Still other times, hate can come in the form of detached indifference. Here we may not even get angry – but not because of love … but instead because we’ve ceased to even regard our opponents as worth getting upset about. We don’t even care enough about them to get mad. This too can be a form of hate.

So the third thing we see in the unbelieving Jews is that a failure to understand our relationship to Christ’s ascension leads to hate in the face of conflict.

Jesus Christ has ascended to the right hand of God. But the unbelieving Jews in our text do not believe it. And what we then see in them is fear, franticness, and hate, in the face of trials and tribulations.

The Results of a Proper Faith in Christ’s Ascension:

That’s what we see in those who don’t grasp the significance of Christ’s ascension. But what if we do? What if we do believe it? And what if we not only believe it, but we apply it to our hearts and our lives? Well, we see what that looks like in Stephen.

And what we see in Stephen is that a proper faith in Christ’s ascension leads to confidence, peace, and love, in the face of trials and tribulations.

1. Confidence

The first aspect of that we see is that when Stephen is faced with his lack of control over his situation, he responds with confidence rooted in the truth of Christ’s current reign.

Stephen’s calm confidence is what is especially striking in this text. Because it’s clear that he is not in control of the situation – he is not in control over his circumstances. He is surrounded by people who hate him – who are slandering him, and trying to kill him. Yet, Luke tells us Stephen was “full of grace and power” – and we see him speak with gentle confidence even as those around him rage and attack.

How does he do that? What makes that possible?

What makes it possible is that in that moment, Jesus’s presence at God’s right hand was even more real to Stephen “than the angry gestures and cries” of the enemies who surrounded him. [Bruce, 154; see also Calvin, 219]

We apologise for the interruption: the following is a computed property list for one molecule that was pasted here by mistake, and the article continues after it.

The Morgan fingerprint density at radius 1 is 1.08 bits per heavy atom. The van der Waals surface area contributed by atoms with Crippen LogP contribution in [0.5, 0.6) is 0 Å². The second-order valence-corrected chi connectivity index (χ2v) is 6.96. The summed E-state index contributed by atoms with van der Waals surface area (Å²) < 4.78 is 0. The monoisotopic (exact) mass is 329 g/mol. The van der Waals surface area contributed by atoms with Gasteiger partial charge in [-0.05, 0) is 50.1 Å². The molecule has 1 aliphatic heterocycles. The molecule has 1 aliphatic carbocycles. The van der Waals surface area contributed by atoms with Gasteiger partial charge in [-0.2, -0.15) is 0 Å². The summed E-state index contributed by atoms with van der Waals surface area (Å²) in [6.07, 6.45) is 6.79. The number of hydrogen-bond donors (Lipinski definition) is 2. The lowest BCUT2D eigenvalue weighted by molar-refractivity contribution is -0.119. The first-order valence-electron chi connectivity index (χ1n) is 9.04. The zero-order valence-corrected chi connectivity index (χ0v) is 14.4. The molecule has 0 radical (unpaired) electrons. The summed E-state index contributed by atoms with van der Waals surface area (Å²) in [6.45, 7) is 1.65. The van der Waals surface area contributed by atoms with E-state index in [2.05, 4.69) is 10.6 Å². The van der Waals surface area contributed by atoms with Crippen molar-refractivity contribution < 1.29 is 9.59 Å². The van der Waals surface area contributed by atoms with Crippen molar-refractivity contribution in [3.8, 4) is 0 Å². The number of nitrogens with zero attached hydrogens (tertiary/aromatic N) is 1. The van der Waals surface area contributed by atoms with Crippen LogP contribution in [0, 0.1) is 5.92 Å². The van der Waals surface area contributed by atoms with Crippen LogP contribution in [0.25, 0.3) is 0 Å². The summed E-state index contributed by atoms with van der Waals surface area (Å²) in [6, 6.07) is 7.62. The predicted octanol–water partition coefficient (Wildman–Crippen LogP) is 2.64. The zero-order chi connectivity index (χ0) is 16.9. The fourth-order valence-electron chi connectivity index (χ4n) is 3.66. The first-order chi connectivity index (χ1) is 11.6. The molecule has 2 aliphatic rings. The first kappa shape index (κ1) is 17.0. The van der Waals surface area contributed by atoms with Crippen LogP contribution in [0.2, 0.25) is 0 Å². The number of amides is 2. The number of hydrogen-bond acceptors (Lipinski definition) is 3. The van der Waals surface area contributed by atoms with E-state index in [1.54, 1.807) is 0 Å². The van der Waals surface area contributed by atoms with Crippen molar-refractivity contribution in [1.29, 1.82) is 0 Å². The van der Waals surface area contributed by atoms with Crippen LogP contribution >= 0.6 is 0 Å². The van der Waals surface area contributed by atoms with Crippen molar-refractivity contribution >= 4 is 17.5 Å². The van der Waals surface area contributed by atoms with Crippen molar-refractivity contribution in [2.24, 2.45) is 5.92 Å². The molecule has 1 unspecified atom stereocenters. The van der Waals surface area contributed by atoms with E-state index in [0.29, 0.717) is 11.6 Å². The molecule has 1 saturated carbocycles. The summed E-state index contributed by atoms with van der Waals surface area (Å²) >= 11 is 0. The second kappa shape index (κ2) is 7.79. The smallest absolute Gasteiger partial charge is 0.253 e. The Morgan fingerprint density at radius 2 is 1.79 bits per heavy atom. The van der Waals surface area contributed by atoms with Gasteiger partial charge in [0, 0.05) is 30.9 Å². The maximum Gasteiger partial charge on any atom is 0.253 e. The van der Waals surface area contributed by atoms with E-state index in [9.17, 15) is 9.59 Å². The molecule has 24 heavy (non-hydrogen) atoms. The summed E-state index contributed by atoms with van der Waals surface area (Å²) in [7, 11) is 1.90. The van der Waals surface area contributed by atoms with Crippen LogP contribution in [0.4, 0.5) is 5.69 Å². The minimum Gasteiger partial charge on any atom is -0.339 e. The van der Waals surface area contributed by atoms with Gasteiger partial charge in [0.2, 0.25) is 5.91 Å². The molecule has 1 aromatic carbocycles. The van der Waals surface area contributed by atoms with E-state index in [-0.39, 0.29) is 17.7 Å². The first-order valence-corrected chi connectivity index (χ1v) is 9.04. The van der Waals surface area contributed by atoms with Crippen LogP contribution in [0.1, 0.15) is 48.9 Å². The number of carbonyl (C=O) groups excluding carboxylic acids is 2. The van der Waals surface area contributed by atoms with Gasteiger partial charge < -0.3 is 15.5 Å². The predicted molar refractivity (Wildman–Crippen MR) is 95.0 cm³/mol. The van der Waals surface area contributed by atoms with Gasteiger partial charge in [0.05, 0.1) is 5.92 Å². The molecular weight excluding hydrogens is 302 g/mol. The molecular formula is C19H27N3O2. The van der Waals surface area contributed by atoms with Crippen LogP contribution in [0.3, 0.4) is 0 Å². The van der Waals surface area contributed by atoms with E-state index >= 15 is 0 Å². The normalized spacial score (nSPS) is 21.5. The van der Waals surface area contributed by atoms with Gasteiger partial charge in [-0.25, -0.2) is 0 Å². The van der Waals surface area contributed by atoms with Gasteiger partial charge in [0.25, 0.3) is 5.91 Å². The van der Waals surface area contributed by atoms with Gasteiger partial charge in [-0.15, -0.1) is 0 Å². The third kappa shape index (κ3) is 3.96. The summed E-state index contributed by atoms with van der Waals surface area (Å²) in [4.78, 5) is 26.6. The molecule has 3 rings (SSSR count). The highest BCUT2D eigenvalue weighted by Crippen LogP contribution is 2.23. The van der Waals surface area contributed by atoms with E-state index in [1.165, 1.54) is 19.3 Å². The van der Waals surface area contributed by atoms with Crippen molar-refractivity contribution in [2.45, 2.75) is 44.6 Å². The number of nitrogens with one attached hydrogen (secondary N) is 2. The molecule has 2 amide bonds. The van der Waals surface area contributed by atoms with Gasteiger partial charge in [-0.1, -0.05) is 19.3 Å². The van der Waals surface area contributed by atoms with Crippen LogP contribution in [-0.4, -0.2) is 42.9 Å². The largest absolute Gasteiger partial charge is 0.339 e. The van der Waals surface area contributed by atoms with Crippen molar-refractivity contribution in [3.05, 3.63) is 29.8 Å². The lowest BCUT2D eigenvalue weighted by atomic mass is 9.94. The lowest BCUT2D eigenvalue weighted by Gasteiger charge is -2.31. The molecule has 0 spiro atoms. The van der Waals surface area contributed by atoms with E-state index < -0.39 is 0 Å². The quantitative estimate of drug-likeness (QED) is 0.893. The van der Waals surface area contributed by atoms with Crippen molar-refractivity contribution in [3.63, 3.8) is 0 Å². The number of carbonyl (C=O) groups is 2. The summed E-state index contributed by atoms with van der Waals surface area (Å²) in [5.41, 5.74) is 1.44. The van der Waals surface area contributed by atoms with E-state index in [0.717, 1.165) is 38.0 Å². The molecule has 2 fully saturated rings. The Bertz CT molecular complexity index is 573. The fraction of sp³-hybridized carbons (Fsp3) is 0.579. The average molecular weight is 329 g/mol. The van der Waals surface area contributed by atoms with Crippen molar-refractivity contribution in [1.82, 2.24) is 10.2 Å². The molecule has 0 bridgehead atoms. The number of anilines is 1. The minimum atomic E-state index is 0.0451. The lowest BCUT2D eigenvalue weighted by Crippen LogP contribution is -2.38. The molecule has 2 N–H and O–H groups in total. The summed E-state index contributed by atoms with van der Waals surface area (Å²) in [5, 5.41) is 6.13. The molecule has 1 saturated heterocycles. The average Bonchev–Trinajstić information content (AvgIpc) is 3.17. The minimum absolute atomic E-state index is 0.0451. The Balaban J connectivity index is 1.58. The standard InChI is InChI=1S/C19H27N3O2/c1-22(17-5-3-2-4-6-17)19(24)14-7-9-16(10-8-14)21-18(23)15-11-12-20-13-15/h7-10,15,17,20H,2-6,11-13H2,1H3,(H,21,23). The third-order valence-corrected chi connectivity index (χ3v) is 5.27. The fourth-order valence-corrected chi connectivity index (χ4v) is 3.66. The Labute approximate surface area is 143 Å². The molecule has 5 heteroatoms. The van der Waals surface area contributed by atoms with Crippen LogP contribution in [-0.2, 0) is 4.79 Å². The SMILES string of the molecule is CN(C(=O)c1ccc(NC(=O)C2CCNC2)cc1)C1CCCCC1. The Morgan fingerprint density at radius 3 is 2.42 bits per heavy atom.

Stephen saw that Jesus was on the throne of the universe. [Bruce, 156] And that gave him a calm confidence even when he was faced with his own lack of control over his life and his circumstances.

And if we really believe that Christ is on the throne – if we really believe that he is at the right hand of God the Father, then that should give us the same peace and the same calm, when we feel out of control.

We all want control over our lives. But none of us actually have it. We try hard to tune them out, but we face reminder after reminder each day that we do not control our lives or the lives of those we love.

Thinking about that can make us afraid. But as Marilyn Robinson has put it: “Fear is not a Christian habit of mind.”

And fear is not a Christian of habit of mind not because Christians are called on to be extra Stoic … but fear is not a Christian habit of mind because Christians believe that though we are not in control, Jesus Christ is. And he can be trusted. He can, in fact, be trusted much more than us.

And so there is no reason for inordinate fear, but instead, we can have confidence that Jesus reigns over every situation, whether we can see it or not.

Where do you need to remind yourself – where do you need to preach to yourself – that you need not fear because Jesus sits on the throne of the universe?

The first thing we see in Stephen is that when we are faced with our own lack of control over our lives, because Christ reigns, we can respond with confidence rather than fear.

2. Peace

Second, we see that when Stephen is faced with suffering, he responds with peace, rather than franticness.

Stephen’s peace in the face of imminent suffering cannot be denied in this passage. We see it in his calm words throughout our text. We see it even in the way that he died. It’s almost jarring to read Luke describe Stephen’s death by saying that “he fell asleep.” It is such a peaceful description of such a brutal and violent death. But, as one commentator notes, it is a phrase “which fits the spirit with which Stephen accepted his martyrdom.” [Bruce, 160]

But we often struggle to find peace when we suffer. In fact, we can instead find frustration. We can find ourselves saying: “If Jesus is at the right hand of God, then how could he let this happen to me?” Our peace can be disturbed, in other words, not because we doubt Jesus’s power, but because in the face of suffering, we begin to doubt his love.

But Stephen doesn’t do that here. Stephen seems to have peace with the mystery of the suffering that he is enduring.

As we wrestle with that, we need to begin by acknowledging that there is something of a mystery about the age of redemption we live in, between the ascension and the final coming of Christ. I mean, why does this age exist at all, if Jesus has already accomplished our redemption? Why not just apply it in fullness already? Why this time of “already but not yet”? Why this period of sin and suffering?

Now, we do know that the second coming of Christ is delayed in part, so that God can gather more people into his kingdom. But even so, it would seem to us that there could be other ways to do it – ways that wouldn’t involve the stoning of Stephen or the many other forms of suffering and brokenness we see in the world today.